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Big Money Flows To Stream, Dooley, Democratic Party From Unexpected Sources

dleafy | sxc.hu

(Updated 11:30 a.m., Mon., July 28)

U.S. Sen. Claire McCaskill, D-Mo., has underscored her influence within the Missouri Democratic Party by writing a check for $240,000 – making her the new top donor for the party.

And wealthy financier Rex Sinquefield has donated another hefty sum to one of his favorite officeholders, St. Louis County Executive Charlie Dooley.

But Sinquefield gave even more Monday to a Republican rival for Dooley's job, state Rep. Rick Stream.

McCaskill’s check, posted on the Missouri Ethics Commission’s website Sunday, surpasses the $200,000 that the state Democratic Party previously received from Missouri Attorney General Chris Koster, the Republican-turned-Democrat who’s now running for governor in 2016.

State Democratic Party chairman Roy Temple said in a statement Monday that the money was raised Friday night. "We had a phenomenal event at the senator's home to raise money for our legislative efforts and are thrilled with both the success of the event and her personal commitment to the effort."

McCaskill and Koster, political allies, have been wielding more influence over the state party's operations since last year. Both have said they're committed to helping Temple in his efforts to pour more money into state legislative races this fall.  Democrats are heavily outnumbered in the state House and Senate.

McCaskill has been publicly critical of Republicans controlling the Missouri General Assembly, saying many of their views of out of step with average Missourians -- a jab that the GOP often makes about her.

DON"T USE TOO SMALL Claire McCaskill
Credit (UPI/Bill Greenblatt)
Sen. Claire McCaskill.

McCaskill’s money made up most of the $335,000 that the state party collected from checks that came in Friday, according to the commission’s website.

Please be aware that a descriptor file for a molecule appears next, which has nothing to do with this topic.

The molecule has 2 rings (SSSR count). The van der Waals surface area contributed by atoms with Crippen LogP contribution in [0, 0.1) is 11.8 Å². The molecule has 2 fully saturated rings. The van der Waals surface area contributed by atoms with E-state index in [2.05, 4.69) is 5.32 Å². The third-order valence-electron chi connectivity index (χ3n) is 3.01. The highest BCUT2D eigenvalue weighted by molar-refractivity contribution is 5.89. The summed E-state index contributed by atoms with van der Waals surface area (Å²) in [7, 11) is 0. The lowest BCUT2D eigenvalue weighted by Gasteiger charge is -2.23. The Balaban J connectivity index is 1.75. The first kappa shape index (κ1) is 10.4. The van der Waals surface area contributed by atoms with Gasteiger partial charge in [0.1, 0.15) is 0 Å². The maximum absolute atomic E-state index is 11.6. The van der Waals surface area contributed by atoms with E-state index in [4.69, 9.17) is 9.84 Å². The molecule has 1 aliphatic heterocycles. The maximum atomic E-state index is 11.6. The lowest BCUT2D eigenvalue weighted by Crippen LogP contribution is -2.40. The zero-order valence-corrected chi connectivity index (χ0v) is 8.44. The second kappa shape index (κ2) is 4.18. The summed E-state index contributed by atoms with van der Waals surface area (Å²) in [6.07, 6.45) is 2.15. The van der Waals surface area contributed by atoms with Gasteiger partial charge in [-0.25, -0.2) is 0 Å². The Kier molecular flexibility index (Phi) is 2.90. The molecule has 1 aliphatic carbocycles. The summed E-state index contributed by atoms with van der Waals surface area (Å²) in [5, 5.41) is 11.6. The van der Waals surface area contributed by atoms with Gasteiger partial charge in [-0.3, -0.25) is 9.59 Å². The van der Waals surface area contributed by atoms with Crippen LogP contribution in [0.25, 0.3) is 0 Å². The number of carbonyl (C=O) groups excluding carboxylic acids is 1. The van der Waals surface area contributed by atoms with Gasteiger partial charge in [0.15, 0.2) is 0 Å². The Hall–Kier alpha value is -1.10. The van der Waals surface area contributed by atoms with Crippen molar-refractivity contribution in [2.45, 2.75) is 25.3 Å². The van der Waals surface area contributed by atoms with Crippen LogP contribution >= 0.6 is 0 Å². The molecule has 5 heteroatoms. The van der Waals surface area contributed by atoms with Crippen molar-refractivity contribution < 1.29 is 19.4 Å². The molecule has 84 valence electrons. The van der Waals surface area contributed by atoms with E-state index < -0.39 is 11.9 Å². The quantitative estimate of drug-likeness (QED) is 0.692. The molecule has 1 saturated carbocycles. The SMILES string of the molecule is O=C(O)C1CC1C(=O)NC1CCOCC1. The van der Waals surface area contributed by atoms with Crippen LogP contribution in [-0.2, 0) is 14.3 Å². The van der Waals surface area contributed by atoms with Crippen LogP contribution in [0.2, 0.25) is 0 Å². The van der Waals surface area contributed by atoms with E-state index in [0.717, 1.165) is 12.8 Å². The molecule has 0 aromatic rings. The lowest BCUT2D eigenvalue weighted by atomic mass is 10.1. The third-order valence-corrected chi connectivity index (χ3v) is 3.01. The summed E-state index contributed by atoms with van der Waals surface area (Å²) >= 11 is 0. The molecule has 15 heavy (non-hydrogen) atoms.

The second-largest donation came from the campaign account of House Minority Leader Jake Hummel, D-St. Louis, who recently took the No. 2 position within the Missouri AFL-CIO. Hummel plans to keep his legislative seat and is running for re-election this fall.

Sinquefield makes last-minute entry in county executive contest

Meanwhile, Sinquefield appears to be playing both sides in the region's hottest political contest this year.

On Monday, the Missouri Ethics Commission reported that Sinquefield donated $100,000 to Stream, who is competing against Tony Pousosa, a Green Park alderman, in the Republican primary for county executive.

Dooley collected $50,000 late Friday from Sinquefield, who long has been among Dooley’s top donors. The latest donation is in addition to $346,000 donated since 2009 by Sinquefield or his wife, Jeanne Sinquefield.  She donated $100,000 to Dooley earlier this year.

Sinquefield’s latest check could help pay for more ads or field operations for Dooley, who is in a tight battle with Councilman Steve Stenger in the Aug. 5 Democratic primary.  Stenger has been receiving most of the region’s labor donations, a top money source for many Democrats.

Credit File photo
Rex Sinquefield

Sinquefield wants to eliminate Missouri’s income tax and also advocates private-school vouchers – two stances apparently not shared by Dooley.

Sinquefield’s support for Dooley apparently stems, in part, from their like-minded views in favor of a closer relationship between St. Louis and St. Louis County.

Dooley has said that it’s up to the voters to decide whether the city should be allowed to re-enter the county – ending a split that began in 1876. But he has approved a merger of the two bodies’ economic-development agencies and has backed other cooperative efforts.

Stream, by the way, has not been enthusiastic about any merger talk.

Jo Mannies is a freelance journalist and former political reporter at St. Louis Public Radio.